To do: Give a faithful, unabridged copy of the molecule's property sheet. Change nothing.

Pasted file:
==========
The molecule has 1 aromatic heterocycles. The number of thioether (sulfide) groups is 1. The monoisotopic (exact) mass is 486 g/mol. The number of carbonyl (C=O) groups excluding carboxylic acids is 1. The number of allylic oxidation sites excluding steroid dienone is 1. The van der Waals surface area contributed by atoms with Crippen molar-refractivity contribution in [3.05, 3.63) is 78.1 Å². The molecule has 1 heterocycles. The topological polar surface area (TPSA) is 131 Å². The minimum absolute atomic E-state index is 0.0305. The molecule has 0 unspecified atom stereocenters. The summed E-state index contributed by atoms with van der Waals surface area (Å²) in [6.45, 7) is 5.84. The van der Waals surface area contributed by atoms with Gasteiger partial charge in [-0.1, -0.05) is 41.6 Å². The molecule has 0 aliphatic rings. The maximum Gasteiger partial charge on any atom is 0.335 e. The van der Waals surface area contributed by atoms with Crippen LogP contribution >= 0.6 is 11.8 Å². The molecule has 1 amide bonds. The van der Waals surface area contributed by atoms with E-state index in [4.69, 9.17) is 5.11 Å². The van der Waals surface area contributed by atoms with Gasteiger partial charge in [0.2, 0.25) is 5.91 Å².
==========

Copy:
The molecule has 1 aromatic heterocycles. The number of thioether (sulfide) groups is 1. The monoisotopic (exact) mass is 486 g/mol. The number of carbonyl (C=O) groups excluding carboxylic acids is 1. The number of allylic oxidation sites excluding steroid dienone is 1. The van der Waals surface area contributed by atoms with Crippen molar-refractivity contribution in [3.05, 3.63) is 78.1 Å². The molecule has 1 heterocycles. The topological polar surface area (TPSA) is 131 Å². The minimum absolute atomic E-state index is 0.0305. The molecule has 0 unspecified atom stereocenters. The summed E-state index contributed by atoms with van der Waals surface area (Å²) in [6.45, 7) is 5.84. The van der Waals surface area contributed by atoms with Gasteiger partial charge in [-0.1, -0.05) is 41.6 Å². The molecule has 0 aliphatic rings. The maximum Gasteiger partial charge on any atom is 0.335 e. The van der Waals surface area contributed by atoms with Crippen LogP contribution >= 0.6 is 11.8 Å². The molecule has 1 amide bonds. The van der Waals surface area contributed by atoms with E-state index in [4.69, 9.17) is 5.11 Å². The van der Waals surface area contributed by atoms with Gasteiger partial charge in [0.2, 0.25) is 5.91 Å².